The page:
Matt Kapinos was born into the military, at a U.S. Army hospital outside Frankfurt, Germany. It was 1979, and his father was an Army officer, one of thousands of soldiers stationed along the plains of central Europe. Kapinos moved around a lot growing up—thirteen places in all, including upstate New York, Tennessee, Georgia, Kansas, and Korea. From his perspective, these locations all appeared pretty much the same. No matter where he lived, at 5 p.m. everyone paused as the American flag was lowered to the sound of a bugle. He attended schools run by the Defense Department, where many of the teachers were married to soldiers, and where military police chaperoned the school bus at times of heightened security. It wasn't until he was a high school junior that his family first lived "off post." His father, then a colonel, got a job at the Pentagon, and so the family moved to Springfield, Virginia. Unsurprisingly, by then Kapinos could imagine only one career for himself: he wanted to be an officer in the Army.

One spring afternoon in his senior year, Kapinos came home from track practice to find a FedEx envelope on the doorstep. It contained his acceptance to the military academy at West Point, the alma mater of great American generals going back to Ulysses S. Grant. Kapinos's father, who had also attended West Point, "tried to let me know what I was getting into, that you lose a little bit of control over your life and that the Army is not always fun and games," Kapinos recalled. "[But] my dad always pushed us to, you know, do something to contribute. I guess I wanted to do something that seeks glory, to do great things."

Kapinos thrived during his four years in New York's Hudson Valley. In particular, he loved learning the history of warfare, including twentieth-century counterinsurgencies—the French in Algeria, the British in Malaysia, the Americans in Vietnam. As a cadet, he excelled in the military training program. He was one of only six graduating students to wear six bars on his lapel and earn the title of cadet regimental commander. He graduated near the top of his class, one of the Army's most talented recruits.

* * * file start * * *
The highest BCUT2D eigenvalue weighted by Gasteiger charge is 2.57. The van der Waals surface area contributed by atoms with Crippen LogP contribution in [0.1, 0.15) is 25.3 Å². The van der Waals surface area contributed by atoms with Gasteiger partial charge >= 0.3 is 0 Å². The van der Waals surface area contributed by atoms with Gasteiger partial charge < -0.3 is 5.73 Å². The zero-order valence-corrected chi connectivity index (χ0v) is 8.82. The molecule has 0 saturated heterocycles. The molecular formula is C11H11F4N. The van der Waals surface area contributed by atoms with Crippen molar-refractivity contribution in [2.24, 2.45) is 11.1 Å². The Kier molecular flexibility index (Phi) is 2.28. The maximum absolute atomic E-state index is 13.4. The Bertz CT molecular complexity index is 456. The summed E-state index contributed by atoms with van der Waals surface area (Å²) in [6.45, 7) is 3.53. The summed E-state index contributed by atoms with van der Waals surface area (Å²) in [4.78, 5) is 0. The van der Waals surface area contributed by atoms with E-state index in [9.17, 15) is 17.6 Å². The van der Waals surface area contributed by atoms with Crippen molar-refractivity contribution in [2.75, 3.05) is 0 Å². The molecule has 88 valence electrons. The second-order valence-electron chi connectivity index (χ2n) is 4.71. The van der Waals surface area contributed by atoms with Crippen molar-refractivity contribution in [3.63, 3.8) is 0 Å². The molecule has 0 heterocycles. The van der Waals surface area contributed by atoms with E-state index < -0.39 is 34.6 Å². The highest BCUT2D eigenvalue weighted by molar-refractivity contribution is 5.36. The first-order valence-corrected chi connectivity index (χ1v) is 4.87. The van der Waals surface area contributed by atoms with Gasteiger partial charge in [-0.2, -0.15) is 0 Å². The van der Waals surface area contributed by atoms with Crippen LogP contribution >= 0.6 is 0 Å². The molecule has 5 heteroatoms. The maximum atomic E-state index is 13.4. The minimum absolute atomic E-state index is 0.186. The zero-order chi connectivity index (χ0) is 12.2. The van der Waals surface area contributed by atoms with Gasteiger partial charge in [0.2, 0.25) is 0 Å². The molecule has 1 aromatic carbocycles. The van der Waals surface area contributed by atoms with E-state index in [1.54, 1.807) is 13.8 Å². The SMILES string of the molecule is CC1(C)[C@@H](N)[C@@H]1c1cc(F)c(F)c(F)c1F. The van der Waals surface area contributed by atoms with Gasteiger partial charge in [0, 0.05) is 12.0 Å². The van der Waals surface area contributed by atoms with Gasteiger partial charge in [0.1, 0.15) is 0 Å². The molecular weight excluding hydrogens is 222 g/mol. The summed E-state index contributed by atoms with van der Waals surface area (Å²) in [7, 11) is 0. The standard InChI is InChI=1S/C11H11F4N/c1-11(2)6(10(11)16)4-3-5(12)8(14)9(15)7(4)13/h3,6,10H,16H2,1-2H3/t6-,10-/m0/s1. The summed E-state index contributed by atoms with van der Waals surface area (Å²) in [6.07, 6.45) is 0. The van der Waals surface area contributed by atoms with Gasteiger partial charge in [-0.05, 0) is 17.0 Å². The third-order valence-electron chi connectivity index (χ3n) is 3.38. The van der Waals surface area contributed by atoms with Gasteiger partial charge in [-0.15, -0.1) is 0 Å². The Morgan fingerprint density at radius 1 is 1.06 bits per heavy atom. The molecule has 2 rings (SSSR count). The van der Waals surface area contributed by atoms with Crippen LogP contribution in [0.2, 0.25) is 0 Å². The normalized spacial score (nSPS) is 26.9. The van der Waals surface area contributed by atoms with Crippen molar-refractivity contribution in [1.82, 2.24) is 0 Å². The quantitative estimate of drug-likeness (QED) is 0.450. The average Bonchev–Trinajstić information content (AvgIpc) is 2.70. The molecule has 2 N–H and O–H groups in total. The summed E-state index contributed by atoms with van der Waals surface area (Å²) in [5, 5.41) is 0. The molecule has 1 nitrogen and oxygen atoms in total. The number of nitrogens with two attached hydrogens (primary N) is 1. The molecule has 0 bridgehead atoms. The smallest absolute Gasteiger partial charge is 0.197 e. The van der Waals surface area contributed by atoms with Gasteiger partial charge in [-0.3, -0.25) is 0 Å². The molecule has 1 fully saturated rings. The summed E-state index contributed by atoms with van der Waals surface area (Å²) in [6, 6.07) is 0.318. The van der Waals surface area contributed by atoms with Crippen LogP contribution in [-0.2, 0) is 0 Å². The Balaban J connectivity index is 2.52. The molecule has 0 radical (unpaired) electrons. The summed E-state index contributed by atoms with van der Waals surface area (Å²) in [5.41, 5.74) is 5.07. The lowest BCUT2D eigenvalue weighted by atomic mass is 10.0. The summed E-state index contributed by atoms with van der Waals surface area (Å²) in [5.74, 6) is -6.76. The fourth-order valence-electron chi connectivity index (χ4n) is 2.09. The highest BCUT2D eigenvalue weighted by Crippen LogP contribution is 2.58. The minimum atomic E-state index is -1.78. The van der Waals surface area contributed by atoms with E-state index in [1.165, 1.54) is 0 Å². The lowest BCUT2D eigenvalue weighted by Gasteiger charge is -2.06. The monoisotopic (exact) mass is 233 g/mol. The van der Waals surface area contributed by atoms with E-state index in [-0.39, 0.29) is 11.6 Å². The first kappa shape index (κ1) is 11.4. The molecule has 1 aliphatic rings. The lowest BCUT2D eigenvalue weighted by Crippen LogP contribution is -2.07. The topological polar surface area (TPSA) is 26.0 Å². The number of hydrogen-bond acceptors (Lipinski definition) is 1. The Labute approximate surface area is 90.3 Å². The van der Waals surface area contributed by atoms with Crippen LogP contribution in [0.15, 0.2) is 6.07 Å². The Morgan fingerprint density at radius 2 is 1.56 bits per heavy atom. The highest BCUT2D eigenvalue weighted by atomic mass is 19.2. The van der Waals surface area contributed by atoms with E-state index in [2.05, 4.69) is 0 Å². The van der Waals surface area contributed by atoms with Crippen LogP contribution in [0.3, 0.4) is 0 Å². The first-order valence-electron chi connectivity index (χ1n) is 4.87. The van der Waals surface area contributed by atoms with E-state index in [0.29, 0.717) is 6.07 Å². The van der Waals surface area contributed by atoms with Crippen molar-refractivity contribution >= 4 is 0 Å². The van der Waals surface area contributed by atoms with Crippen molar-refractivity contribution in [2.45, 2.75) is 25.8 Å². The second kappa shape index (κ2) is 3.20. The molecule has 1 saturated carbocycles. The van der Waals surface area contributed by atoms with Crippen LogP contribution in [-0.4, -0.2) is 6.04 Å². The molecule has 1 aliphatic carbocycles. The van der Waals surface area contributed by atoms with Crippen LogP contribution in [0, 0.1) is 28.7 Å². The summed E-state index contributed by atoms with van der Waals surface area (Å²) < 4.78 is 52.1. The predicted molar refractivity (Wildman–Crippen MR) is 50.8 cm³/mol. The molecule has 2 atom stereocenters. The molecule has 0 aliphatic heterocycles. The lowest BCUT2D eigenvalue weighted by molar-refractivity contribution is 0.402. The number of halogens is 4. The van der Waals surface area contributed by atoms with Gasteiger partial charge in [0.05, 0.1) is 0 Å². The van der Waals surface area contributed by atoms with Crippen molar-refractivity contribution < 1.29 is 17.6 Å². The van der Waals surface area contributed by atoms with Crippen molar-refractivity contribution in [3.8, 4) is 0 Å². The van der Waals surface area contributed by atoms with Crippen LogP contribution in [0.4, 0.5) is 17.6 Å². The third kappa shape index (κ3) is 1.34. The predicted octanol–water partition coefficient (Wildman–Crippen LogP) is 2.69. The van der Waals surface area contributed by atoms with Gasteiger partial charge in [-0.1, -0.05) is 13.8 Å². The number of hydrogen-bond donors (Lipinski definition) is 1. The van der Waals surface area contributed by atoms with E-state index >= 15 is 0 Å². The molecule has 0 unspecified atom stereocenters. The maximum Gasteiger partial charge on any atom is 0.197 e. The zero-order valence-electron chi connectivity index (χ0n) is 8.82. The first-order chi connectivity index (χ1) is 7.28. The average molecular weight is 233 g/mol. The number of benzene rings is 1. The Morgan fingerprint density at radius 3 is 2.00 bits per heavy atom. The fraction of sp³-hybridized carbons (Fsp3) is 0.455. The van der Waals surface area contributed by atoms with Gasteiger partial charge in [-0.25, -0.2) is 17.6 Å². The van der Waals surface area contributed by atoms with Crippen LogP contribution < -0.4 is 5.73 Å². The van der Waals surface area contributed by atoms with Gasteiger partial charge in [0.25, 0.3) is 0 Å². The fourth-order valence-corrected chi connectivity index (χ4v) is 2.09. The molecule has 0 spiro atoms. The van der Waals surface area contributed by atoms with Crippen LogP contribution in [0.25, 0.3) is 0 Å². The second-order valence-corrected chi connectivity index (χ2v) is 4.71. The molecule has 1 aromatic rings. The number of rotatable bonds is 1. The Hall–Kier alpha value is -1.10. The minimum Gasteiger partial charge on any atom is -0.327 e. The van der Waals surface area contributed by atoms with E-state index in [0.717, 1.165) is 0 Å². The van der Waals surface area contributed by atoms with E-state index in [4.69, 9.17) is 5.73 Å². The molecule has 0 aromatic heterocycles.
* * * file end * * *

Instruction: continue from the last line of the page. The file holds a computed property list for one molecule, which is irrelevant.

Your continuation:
A few months before September 11, 2001, Kapinos began training to jump out of a plane with a rifle and a rucksack. By then, he was a platoon leader assigned to an elite unit of paratroopers in the 82nd Airborne Division at Fort Bragg, North Carolina. About forty enlisted men were placed under his command. In early 2003, they followed Kapinos aboard a C-130 plane bound for Khost, Afghanistan, a border town nestled below snow-capped peaks in a valley stretching east into Pakistan.

Kapinos was placed in charge of a "firebase," an abandoned Afghan home where he lived with his soldiers and patrolled local villages. At first, he loved the work. "I felt like this was what I'd always wanted to do," he told me. An air assault mission in the spring of 2003 was particularly exhilarating. He and his soldiers flew into a remote valley, streamed out of Black Hawk helicopters, and encircled the home of an insurgent leader who had been accused of killing a Red Cross worker. Rifles raised, they kicked in the doors and found the man, wearing a tan turban and a traditional cotton gown, and in possession of a stash of weapons and $10,000 in U.S. currency.

But from his reading of military history, Kapinos understood that fighting a counterinsurgency is about more than catching bad guys. He made an effort to build rapport with locals, even though no instructor had ever suggested that he do so. He requested medical supplies for local village leaders when no supplies had been provided. He told his soldiers to be cautious before using deadly force, and he scolded them for making derogatory remarks about the local Pashtun Muslims.